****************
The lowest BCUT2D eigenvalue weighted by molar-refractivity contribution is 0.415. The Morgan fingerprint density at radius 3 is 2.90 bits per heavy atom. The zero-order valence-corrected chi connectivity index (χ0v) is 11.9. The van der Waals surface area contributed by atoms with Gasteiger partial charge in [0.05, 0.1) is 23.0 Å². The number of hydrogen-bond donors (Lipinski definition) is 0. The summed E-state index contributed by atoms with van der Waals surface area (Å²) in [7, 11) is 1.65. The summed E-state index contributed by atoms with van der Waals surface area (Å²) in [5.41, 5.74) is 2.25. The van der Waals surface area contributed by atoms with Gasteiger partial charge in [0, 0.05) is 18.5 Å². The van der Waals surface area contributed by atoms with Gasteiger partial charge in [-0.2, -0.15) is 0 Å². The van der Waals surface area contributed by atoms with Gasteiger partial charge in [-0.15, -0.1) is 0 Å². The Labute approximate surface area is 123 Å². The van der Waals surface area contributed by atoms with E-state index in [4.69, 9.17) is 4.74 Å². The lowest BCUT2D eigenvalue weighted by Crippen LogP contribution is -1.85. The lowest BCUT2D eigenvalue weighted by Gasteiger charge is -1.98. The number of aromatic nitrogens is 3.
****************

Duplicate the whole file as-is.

The lowest BCUT2D eigenvalue weighted by molar-refractivity contribution is 0.415. The Morgan fingerprint density at radius 3 is 2.90 bits per heavy atom. The zero-order valence-corrected chi connectivity index (χ0v) is 11.9. The van der Waals surface area contributed by atoms with Gasteiger partial charge in [0.05, 0.1) is 23.0 Å². The number of hydrogen-bond donors (Lipinski definition) is 0. The summed E-state index contributed by atoms with van der Waals surface area (Å²) in [7, 11) is 1.65. The summed E-state index contributed by atoms with van der Waals surface area (Å²) in [5.41, 5.74) is 2.25. The van der Waals surface area contributed by atoms with Gasteiger partial charge in [0, 0.05) is 18.5 Å². The van der Waals surface area contributed by atoms with Gasteiger partial charge in [-0.2, -0.15) is 0 Å². The van der Waals surface area contributed by atoms with Gasteiger partial charge in [-0.15, -0.1) is 0 Å². The Labute approximate surface area is 123 Å². The van der Waals surface area contributed by atoms with E-state index in [4.69, 9.17) is 4.74 Å². The lowest BCUT2D eigenvalue weighted by Crippen LogP contribution is -1.85. The lowest BCUT2D eigenvalue weighted by Gasteiger charge is -1.98. The number of aromatic nitrogens is 3.